The problems began almost immediately. Because the vehicle detection sensors are faster than the wheel detection sensors, sometimes the system would be tracking vehicles for which it had no wheels. Sometimes it would have wheels for which it had no vehicle. Sometimes a vehicle would enter and exit the bridge before the system could detect its wheels. Sometimes the wheels would be detected on entrance but not on exit; sometimes it would be the other way around. The result was that unattached objects tended to accumulate in the system, which ended up crashing repeatedly.

To fix these problems the New Kid added the cleanup task to get rid of these accumulated objects. Unfortunately the cleanup task sometimes did its job too well: objects would get deleted which were still in use. This resulted in corrupted data, so he added all sorts of extra checks to the code to make sure of the integrity of an object before he tried to use it.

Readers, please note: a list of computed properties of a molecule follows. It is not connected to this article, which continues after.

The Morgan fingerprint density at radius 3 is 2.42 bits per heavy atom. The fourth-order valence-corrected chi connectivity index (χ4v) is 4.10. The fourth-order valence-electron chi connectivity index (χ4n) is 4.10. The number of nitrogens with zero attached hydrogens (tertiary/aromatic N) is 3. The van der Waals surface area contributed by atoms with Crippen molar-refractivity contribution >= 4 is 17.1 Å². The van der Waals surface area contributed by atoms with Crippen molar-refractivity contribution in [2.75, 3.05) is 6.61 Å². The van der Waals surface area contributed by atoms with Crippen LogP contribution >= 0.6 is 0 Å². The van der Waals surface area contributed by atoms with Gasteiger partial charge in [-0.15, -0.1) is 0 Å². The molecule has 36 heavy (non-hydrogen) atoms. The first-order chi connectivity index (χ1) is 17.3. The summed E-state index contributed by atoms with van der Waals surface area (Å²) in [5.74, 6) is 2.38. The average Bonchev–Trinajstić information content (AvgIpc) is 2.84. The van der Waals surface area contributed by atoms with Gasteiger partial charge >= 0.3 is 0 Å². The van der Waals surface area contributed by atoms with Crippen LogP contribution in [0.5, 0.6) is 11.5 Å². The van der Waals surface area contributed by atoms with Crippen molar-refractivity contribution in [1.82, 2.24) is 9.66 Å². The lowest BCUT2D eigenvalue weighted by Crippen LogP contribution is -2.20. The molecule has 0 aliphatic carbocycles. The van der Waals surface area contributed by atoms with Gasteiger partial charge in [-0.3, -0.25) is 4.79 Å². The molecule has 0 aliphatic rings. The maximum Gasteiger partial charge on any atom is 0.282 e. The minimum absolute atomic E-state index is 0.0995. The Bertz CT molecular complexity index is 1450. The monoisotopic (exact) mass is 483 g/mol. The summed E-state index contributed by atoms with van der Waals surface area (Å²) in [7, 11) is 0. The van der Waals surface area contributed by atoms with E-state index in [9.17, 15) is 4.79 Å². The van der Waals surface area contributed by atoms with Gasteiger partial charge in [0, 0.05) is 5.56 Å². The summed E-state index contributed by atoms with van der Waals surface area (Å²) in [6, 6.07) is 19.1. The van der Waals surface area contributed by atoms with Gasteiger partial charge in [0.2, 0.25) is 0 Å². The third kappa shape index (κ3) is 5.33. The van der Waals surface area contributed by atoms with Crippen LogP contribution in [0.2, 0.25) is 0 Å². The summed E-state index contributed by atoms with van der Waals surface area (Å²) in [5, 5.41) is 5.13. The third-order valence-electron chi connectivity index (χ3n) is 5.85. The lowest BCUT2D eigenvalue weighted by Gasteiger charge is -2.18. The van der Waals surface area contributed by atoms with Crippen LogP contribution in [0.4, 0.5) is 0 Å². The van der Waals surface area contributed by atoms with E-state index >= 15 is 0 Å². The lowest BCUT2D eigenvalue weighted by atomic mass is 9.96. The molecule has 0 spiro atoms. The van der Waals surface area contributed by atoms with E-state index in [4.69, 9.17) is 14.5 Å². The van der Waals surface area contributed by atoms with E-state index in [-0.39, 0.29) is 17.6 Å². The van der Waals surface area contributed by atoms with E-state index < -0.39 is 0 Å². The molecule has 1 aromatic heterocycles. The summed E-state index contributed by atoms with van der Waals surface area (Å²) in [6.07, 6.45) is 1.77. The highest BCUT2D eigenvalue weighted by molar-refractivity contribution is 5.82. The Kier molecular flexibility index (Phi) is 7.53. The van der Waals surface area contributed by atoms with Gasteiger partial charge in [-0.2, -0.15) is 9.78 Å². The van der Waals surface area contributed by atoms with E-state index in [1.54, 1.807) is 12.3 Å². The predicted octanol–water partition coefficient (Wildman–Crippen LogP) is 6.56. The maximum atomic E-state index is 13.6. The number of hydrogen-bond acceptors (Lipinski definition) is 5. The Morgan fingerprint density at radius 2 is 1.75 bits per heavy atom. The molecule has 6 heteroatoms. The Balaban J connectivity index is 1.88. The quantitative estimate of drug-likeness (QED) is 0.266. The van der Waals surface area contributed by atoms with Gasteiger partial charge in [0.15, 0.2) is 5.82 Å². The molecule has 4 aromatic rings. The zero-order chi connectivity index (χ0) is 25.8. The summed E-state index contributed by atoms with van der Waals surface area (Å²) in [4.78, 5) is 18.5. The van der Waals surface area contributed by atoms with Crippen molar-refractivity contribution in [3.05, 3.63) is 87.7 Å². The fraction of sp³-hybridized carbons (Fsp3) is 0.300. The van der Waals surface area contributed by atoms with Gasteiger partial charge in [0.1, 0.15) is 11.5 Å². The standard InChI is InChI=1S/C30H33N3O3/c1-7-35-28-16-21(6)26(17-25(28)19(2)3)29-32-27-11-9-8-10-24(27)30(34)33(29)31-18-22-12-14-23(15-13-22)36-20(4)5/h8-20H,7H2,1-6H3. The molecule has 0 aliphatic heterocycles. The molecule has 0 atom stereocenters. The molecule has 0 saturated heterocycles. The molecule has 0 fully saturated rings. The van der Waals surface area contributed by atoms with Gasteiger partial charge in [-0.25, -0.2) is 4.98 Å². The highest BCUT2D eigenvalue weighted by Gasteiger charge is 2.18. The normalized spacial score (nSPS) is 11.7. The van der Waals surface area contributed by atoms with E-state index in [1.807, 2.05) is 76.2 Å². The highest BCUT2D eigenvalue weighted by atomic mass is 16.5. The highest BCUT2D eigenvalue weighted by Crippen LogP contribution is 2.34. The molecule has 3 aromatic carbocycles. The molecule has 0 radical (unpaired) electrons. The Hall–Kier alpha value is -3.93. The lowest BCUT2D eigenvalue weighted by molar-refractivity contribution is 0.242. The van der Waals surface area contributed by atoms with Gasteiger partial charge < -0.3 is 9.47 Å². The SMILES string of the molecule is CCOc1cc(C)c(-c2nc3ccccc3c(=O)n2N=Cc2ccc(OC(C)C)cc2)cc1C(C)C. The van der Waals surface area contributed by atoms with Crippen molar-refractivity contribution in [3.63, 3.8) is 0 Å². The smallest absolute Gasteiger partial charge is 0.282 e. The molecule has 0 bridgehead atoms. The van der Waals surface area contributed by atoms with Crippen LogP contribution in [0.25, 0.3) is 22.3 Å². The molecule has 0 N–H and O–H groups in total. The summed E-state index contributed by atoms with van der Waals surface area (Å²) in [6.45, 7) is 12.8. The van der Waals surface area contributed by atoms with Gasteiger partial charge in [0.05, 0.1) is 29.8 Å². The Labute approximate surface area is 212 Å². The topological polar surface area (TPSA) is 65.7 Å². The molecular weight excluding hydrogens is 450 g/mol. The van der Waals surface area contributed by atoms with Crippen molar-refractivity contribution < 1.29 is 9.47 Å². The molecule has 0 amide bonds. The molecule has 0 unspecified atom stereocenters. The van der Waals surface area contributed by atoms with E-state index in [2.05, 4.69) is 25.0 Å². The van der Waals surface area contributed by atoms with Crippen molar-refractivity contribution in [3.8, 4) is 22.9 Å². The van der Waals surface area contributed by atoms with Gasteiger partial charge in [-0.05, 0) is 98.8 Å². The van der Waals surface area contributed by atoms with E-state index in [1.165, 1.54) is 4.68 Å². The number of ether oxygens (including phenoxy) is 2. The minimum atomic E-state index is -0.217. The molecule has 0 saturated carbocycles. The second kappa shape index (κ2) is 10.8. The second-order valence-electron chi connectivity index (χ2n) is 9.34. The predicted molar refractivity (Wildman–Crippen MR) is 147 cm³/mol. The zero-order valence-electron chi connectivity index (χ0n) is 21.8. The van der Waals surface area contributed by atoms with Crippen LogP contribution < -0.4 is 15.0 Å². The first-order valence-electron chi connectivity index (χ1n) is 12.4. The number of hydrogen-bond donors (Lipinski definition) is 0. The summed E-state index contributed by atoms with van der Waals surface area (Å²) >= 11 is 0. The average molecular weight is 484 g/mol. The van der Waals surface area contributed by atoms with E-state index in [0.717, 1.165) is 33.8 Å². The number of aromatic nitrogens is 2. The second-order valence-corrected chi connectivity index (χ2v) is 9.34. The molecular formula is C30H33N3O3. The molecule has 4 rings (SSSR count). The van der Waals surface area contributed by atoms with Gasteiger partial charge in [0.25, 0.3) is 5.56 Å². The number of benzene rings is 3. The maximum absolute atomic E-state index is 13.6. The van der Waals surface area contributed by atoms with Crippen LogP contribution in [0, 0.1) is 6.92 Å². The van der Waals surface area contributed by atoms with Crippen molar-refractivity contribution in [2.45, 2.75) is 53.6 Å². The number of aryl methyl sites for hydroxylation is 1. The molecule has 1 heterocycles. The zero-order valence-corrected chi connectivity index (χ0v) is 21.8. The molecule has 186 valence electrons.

It also became very difficult to trace the operation of the system. All of the various pieces of the system communicated (in true object oriented fashion) via messages of various sorts. There were soon so many messages flying around that the messaging system had to be expanded. Plus, if a subsystem received a message it didn't expect, it was almost impossible to figure out where the message came from.

Whatever the problems, by patching here and tweaking there, adding flags and sanity checks, the New Kid was able to get the system limping along well enough to go online. Or so they thought. So they plugged everything in and let it go, and sure enough it seemed to work, and the Traffic Department started getting monthly maintenance prediction reports, and the New Kid was a hero.